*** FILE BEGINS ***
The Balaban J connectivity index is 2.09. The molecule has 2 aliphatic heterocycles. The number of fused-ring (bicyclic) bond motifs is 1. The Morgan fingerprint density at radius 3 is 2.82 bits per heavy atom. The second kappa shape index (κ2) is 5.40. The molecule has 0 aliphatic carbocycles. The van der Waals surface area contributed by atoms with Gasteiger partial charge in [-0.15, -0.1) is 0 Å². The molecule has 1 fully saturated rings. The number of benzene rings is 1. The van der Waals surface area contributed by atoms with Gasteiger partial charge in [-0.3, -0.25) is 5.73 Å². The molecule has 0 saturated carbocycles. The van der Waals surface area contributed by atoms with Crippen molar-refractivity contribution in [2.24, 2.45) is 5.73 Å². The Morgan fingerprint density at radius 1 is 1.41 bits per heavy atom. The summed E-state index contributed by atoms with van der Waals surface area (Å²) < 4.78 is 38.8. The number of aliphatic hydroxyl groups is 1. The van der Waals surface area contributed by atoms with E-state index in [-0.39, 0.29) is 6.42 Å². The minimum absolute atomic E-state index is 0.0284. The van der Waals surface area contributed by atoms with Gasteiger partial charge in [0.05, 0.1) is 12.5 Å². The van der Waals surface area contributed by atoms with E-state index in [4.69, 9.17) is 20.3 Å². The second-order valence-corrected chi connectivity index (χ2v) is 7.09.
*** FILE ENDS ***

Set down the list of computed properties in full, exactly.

The Balaban J connectivity index is 2.09. The molecule has 2 aliphatic heterocycles. The number of fused-ring (bicyclic) bond motifs is 1. The Morgan fingerprint density at radius 3 is 2.82 bits per heavy atom. The second kappa shape index (κ2) is 5.40. The molecule has 0 aliphatic carbocycles. The van der Waals surface area contributed by atoms with Gasteiger partial charge in [-0.15, -0.1) is 0 Å². The molecule has 1 fully saturated rings. The number of benzene rings is 1. The van der Waals surface area contributed by atoms with Gasteiger partial charge in [-0.3, -0.25) is 5.73 Å². The molecule has 0 saturated carbocycles. The van der Waals surface area contributed by atoms with Crippen molar-refractivity contribution in [2.24, 2.45) is 5.73 Å². The Morgan fingerprint density at radius 1 is 1.41 bits per heavy atom. The summed E-state index contributed by atoms with van der Waals surface area (Å²) < 4.78 is 38.8. The number of aliphatic hydroxyl groups is 1. The van der Waals surface area contributed by atoms with E-state index in [-0.39, 0.29) is 6.42 Å². The minimum absolute atomic E-state index is 0.0284. The van der Waals surface area contributed by atoms with Gasteiger partial charge in [0.05, 0.1) is 12.5 Å². The van der Waals surface area contributed by atoms with E-state index in [4.69, 9.17) is 20.3 Å². The second-order valence-corrected chi connectivity index (χ2v) is 7.09.